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Transport in Andorra

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Andorra is a landlocked country in Europe, whose transport infrastructure is largely road-based.


A train at Latour-de-Carol, one of the two stations serving Andorra

Andorra has no railways, and never had, although the line connecting Latour-de-Carol and Toulouse, which in turn connects to France's TGVs at Toulouse, runs within 2 kilometres (1.2 mi) of the Andorran border. One station in France is connected by bus to Andorra la VellaL'Hospitalet-près-l'Andorre (served by the SNCF). A bus service used to run to Latour-de-Carol, served by both SNCF's line to Toulouse and Spain's (RENFE's) line to Barcelona.[1][2]

A new public transport system, "Metro Aeri", was proposed by the government in 2004, but has not been built. It would have been an elevated cable metro system that would glide above the city's river.[3]


CG-2, a major road in Andorra

Andorra has a network of roads, with a total length of 269 km (167 mi), of which 198 km (123 mi) are paved, leaving 71 km (44 mi) of unpaved road. The main road to the north (France) goes through the Envalira pass, which is 2,409 metres (7,904 ft) high but nevertheless open all year round as it has a tunnel as well. The two main roads out of Andorra la Vella are the CG-1 to the Spanish border, and the CG-2 to the French border via the Envalira Tunnel near Pas de la Casa.[4] In winter, the main roads in Andorra are usually quickly cleared of snow and remain accessible, but the main road out of Andorra on the French side (RN-20 on the French side and CG-2 on the Andorran side) is less frequently cleared and is sometimes closed by avalanches.[5] Other main roads out of Andorra la Vella are the CG-3 and CG-4 to Arcalis and Pal, respectively. Secondary roads and trails also cross the border but are sometimes closed in winter because of deep snows.

Bus services cover all metropolitan areas and many rural communities, with services on most major routes running half-hourly or more frequently during peak travel times. There are frequent long-distance bus services from Andorra to Barcelona and Barcelona Airport, and also to Toulouse and Toulouse Airport, in each case taking approximately 3 hours. Bus routes also serve Girona Airport and Portugal via Lleida. Bus services are mostly run by private companies, but some local ones are operated by the government. The private bus companies are Autocars Nadal, Camino Bus, Cooperativa Interurbana Andorrana, Eurolines, Hispano Andorrana, and Novatel.[6]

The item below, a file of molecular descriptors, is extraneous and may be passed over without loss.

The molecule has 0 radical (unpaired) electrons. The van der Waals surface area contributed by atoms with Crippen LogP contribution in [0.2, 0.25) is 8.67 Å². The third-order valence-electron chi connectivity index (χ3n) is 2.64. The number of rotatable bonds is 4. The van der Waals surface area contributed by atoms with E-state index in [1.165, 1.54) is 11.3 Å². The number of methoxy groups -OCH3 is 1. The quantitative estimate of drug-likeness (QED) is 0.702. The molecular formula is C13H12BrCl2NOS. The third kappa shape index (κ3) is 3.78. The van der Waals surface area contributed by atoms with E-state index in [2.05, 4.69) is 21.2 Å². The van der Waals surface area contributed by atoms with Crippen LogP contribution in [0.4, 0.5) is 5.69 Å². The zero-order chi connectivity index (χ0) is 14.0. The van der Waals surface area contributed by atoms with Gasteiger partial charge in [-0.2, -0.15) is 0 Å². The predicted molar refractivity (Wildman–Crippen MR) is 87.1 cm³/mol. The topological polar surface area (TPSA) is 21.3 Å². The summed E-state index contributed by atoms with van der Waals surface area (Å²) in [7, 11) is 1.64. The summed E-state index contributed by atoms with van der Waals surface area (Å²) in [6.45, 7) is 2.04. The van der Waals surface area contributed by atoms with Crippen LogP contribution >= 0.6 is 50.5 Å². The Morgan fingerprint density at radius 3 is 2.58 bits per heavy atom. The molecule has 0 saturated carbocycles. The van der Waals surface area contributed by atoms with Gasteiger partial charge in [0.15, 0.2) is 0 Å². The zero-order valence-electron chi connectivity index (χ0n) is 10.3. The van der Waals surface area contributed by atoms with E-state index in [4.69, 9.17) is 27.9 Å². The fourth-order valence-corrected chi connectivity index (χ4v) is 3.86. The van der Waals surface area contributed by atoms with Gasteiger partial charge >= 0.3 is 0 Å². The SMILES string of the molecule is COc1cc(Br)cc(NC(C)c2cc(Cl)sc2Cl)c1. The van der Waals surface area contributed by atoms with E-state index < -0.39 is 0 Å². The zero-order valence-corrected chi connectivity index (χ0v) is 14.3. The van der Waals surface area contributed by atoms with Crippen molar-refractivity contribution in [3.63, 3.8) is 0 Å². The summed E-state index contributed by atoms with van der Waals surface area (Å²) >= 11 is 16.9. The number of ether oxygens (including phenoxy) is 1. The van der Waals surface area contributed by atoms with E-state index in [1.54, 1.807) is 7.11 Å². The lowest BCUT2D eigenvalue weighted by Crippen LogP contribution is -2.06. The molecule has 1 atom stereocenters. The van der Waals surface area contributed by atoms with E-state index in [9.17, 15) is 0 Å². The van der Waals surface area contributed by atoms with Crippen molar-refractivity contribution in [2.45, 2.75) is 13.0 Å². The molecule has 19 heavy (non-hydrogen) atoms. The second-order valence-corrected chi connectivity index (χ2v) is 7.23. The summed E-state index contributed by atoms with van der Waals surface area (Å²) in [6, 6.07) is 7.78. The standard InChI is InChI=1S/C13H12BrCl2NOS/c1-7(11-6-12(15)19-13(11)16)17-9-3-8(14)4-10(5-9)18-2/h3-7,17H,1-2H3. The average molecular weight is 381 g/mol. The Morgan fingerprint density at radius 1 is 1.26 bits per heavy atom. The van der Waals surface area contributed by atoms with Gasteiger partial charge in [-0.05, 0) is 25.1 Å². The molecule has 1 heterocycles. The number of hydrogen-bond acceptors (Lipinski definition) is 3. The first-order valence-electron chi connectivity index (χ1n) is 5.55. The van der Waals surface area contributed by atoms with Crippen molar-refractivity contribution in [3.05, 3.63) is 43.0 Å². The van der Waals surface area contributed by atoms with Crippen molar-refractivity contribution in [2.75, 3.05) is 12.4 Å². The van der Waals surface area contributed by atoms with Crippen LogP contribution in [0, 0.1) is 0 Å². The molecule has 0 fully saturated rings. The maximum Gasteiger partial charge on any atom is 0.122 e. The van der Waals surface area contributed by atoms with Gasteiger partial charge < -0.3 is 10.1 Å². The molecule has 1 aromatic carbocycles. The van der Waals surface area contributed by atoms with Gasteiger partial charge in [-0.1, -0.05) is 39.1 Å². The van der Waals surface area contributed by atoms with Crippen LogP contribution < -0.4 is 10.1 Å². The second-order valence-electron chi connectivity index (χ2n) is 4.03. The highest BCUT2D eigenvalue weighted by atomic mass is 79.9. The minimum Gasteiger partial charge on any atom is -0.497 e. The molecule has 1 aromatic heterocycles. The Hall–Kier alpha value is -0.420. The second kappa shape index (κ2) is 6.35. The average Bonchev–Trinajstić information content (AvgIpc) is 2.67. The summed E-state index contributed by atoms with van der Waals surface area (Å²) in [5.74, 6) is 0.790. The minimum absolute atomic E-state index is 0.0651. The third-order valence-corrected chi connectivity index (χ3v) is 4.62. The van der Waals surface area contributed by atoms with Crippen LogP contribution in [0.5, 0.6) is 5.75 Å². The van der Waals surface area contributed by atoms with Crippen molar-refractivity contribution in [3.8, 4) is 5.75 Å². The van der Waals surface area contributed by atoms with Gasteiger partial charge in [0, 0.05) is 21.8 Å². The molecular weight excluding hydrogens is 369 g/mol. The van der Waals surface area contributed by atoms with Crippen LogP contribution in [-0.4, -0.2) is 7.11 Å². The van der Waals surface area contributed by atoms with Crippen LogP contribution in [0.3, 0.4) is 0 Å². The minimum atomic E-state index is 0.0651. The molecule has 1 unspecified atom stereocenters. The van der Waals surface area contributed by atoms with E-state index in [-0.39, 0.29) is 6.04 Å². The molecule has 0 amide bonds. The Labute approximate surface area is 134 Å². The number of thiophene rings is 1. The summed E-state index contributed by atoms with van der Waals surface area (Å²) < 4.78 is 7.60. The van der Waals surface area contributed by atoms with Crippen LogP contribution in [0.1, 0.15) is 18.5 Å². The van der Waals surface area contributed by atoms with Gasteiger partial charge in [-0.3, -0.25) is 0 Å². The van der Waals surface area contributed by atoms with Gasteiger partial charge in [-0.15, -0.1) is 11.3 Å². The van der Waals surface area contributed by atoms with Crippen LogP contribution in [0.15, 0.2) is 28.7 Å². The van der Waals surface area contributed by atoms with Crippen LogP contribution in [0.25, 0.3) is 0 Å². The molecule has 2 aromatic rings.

Mass transit[edit]

Buses, the principal means of mass transit, provide regular service to la Seu d'Urgell and Barcelona in Spain, and to Perpignan in France. Among several cable cars, the most important operates between Encamp and Engolasters Lake.


There are no airports for fixed-wing aircraft within Andorra's borders but there are, however, heliports in La Massana (Camí Heliport), Arinsal and Escaldes-Engordany with commercial helicopter services.[7][8]

Nearby airports located in Spain and France provide access to international flights for the Principality. There is an airport located in the neighbouring Spanish comarca of Alt Urgell, 12 km south of the Andorran-Spanish border, named Andorra–La Seu d'Urgell Airport.[9] Since July 2015 it has operated commercial flights to Madrid and Palma de Mallorca, and is the main hub for Air Andorra and Andorra Airlines. As of 11 July 2018, there are no regular commercial flights at the airport.

The nearest other airports are at Perpignan, France (156 km from Andorra) and Lleida, Spain (160 km from Andorra). The largest nearby airports are at Toulouse, France (165 km from Andorra) and Barcelona, Spain (215 km from Andorra). There are hourly bus services from both the Barcelona and Toulouse airports to Andorra.

See also[edit]


 This article incorporates public domain material from the CIA World Factbook document "2000 edition".

  1. ^ SNCF Map
  2. ^ Google map
  3. ^ "La construcció del metro aeri d'Andorra no començarà abans que s'acabi aquesta legislatura - Europa Press - VilaWeb". 2010-11-04. Retrieved 2010-11-04.
  4. ^ Agència de Mobilitat, Govern d'Andorra Archived 2013-03-17 at the National and University Library of Iceland
  5. ^ L'Hospitalet. La RN 20 coupée à cause d'une avalanche, La Depeche, 17 December 2008. (in French)
  6. ^ Public transport of passengers Archived 2012-05-26 at, Servei de Planificació i Gestió del Transport, Govern d'Andorra, 2009.
  7. ^ "Inici - Heliand - Helicopters a Andorra". Heliand. Retrieved 2015-05-14.
  8. ^ [1] Archived July 15, 2009, at the Wayback Machine
  9. ^ "Public and regional airport of Andorra-la Seu d'Urgell".

External links[edit]

Media related to Transport in Andorra at Wikimedia Commons